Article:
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Dr. B.
Dr. B., Veterinarian
Category: Dog Veterinary
Satisfied Customers: 20840
Experience:  Hello, I am a small animal veterinarian and am happy to discuss any concerns & questions you have on any species.
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Our dog is throwing up mini snickers wrappers. Can't tell if

Customer Question

Our dog is throwing up mini snickers wrappers. Can't tell if it's just the wrapper (he gets into the trash) or the whole snickers. Is this an emergency?
JA: I'm sorry to hear that. Hopefully it didn't make a mess. Did the dog eat anything unusual?
Customer: Other than snickers with wrapper? I don't think so.
JA: Is there anything else important you think the Veterinarian should know about the dog? OK. The Veterinarian will know what to do.
Customer: He's a 22 pound Maltese mix
JA: What is the dog's name?
Customer: Sammy
Submitted: 4 months ago.
Category: Dog Veterinary
Expert:  Dr. B. replied 4 months ago.

Hello & welcome, I am Dr. B, a licensed veterinarian and I would like to help you today.

How long ago would you estimate Sammy could have gotten this?

Was it the 250g fun size one?

Did his vomit look chocolate colored?

Can he keep water down?

How is he otherwise?

Customer: replied 4 months ago.
It was the fun size. I think more than one. Vomit looked like the wrapper with some additional chocolate. He seems to be keeping water down. He was very lethargic but is now perking up. Seems to be much better.
Expert:  Dr. B. replied 4 months ago.

Hello again,

I have just received your reply and will type one quickly back just now.

Dr. B.

Expert:  Dr. B. replied 4 months ago.

Now if you saw some chocolate in the vomit, we have to tread with care. One snickers fun size is a moderate to severe dose for him, but if he had potentially more than one we have to assume the worst. And I would note this can cause vomiting as you have seen but also diarrhea, changes to the breathing and heart rate, tremors and sometimes seizures.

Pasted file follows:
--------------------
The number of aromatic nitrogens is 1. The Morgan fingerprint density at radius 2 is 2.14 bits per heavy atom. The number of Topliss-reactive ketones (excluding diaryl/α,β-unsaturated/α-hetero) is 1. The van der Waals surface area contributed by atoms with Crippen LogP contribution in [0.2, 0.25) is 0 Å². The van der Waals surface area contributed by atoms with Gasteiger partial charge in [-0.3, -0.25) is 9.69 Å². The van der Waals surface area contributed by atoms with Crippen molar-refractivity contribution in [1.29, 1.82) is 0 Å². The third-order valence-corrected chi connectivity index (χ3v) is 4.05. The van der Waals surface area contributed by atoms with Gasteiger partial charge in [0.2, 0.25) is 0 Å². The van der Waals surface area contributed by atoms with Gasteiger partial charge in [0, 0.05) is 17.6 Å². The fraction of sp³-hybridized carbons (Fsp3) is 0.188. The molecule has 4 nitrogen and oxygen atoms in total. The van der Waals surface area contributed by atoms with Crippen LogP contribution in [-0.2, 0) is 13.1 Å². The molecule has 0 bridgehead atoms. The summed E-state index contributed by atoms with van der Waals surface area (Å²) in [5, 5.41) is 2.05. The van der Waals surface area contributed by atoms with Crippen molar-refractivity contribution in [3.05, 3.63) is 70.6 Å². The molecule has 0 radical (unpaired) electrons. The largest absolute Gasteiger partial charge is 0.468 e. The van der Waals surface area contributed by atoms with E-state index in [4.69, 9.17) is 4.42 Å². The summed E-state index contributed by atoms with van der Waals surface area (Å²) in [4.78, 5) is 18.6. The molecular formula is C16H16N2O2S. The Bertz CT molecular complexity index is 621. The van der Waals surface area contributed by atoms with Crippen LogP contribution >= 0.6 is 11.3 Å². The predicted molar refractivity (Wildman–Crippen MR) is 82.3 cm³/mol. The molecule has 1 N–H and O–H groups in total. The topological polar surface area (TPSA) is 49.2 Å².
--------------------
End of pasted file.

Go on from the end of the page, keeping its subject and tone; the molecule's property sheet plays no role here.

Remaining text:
Now if you aren't sure when he had this and how much, we are best having him seen by the ER vet now. Otherwise, we need to be proactive. If he had this in the past 2 hours, we can induce vomiting to get the rest out. To induce vomiting at home, you can administer 3% hydrogen peroxide orally at a dose of 1ml per pound. (2 teaspoons per 10 pounds of body weight). You can give it via dropper, syringe, turkey baster – we just want to get it in. After giving this orally, move the abdomen around or get your wee one walking about to get things mixing. This should usually lead to vomiting. If it is unsuccessful after 10 minutes then it can be repeated twice more. And if we still have no vomiting, then you'd need to consider seeing your local vet (or ER vet) so that apomorphine (a very strong injectable emetic) can be administered just get this out of the stomach and avoid any adverse issues.

As well or alternatively if it has been >2 hours but <8 hours, you can also consider administering activated charcoal at this stage. This is available over the counter from the pharmacy (ask for the high strength version, not the one for gas) and works by binding any remaining material in the stomach. For activated charcoal, we tend to give 1-4 grams per pound every 8 hrs. This can be mixed with food to be fed or with water to syringe feed (do note that it stains, so keep it away from white carpets/clothes). This will just limit how much is absorbed and reduce the intoxication risk here.

Finally, after the above, we do want to try to address any potential GI upset here for the next 24-48 hours. To do so, you can consider offering a light diet option for a few days. Examples of an easily digestible diet include cooked white rice with boiled chicken, boiled white fish, scrambled egg, or meat baby food (as long as its free from garlic or onion powder). Ideally, we want to offer this as small frequent meals to keep the stomach settled.

Further to this, we can also treat with an antacid. There are a number of antacids that are available over the counter and pet friendly. Ones we can use here include Pepcid (More Info/Dose @http://www.petplace.com/article/drug-library/library/over-the-counter/famotidine-pepcid) or Zantac (More Info/Dose @ http://www.petplace.com/article/drug-library/library/over-the-counter/ranitidine-hcl-zantac). Whichever you use, we'd give this 20 minutes before food to allow absorption and of course double check with your vet before use if your wee one has any known health issues or is on any medications you haven't mentioned.

Overall, this is a concern since we are seeing hints of chocolate and there is risk of more than one. So, even if he seems to feel a bit better, we need to tread with care. Especially as the more severe signs don't usually start until ~12-36 hours after ingestion. So, the above needs to be used now or we'd want his vet to see him for decontamination and fluids to head off any harm.

In this situation, just in case you do wish to see an ER vet, you can check @ http://www.vetlocator.com/ or https://www.veccs.org/facility-directory/

Kind regards,

Dr. B.

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